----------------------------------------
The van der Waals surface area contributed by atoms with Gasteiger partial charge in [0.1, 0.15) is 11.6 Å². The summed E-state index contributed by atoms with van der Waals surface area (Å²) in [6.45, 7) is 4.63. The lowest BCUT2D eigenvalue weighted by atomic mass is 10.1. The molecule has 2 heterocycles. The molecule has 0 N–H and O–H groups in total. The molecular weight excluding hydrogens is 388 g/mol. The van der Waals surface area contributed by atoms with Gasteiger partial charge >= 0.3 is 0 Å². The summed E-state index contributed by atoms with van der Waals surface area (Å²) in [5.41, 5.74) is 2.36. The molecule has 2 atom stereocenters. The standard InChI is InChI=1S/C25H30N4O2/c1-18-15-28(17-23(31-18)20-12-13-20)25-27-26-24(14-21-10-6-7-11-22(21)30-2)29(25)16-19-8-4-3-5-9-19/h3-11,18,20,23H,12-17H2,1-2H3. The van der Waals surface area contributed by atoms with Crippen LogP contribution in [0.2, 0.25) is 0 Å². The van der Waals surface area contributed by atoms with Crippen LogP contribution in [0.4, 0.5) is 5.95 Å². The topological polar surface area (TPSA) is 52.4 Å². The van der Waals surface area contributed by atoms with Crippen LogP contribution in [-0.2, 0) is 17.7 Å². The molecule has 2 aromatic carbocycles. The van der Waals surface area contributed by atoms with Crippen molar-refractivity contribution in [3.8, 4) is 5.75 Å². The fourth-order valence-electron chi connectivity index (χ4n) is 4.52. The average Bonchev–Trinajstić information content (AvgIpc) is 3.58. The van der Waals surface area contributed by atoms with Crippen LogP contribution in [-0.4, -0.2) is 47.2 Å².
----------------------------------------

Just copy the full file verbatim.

The van der Waals surface area contributed by atoms with Gasteiger partial charge in [0.1, 0.15) is 11.6 Å². The summed E-state index contributed by atoms with van der Waals surface area (Å²) in [6.45, 7) is 4.63. The lowest BCUT2D eigenvalue weighted by atomic mass is 10.1. The molecule has 2 heterocycles. The molecule has 0 N–H and O–H groups in total. The molecular weight excluding hydrogens is 388 g/mol. The van der Waals surface area contributed by atoms with Gasteiger partial charge >= 0.3 is 0 Å². The summed E-state index contributed by atoms with van der Waals surface area (Å²) in [5.41, 5.74) is 2.36. The molecule has 2 atom stereocenters. The standard InChI is InChI=1S/C25H30N4O2/c1-18-15-28(17-23(31-18)20-12-13-20)25-27-26-24(14-21-10-6-7-11-22(21)30-2)29(25)16-19-8-4-3-5-9-19/h3-11,18,20,23H,12-17H2,1-2H3. The van der Waals surface area contributed by atoms with Crippen LogP contribution in [0.2, 0.25) is 0 Å². The van der Waals surface area contributed by atoms with Crippen LogP contribution in [0.4, 0.5) is 5.95 Å². The topological polar surface area (TPSA) is 52.4 Å². The van der Waals surface area contributed by atoms with Crippen LogP contribution in [-0.2, 0) is 17.7 Å². The molecule has 2 aromatic carbocycles. The van der Waals surface area contributed by atoms with Crippen molar-refractivity contribution in [3.8, 4) is 5.75 Å². The fourth-order valence-electron chi connectivity index (χ4n) is 4.52. The average Bonchev–Trinajstić information content (AvgIpc) is 3.58. The van der Waals surface area contributed by atoms with Crippen LogP contribution in [-0.4, -0.2) is 47.2 Å².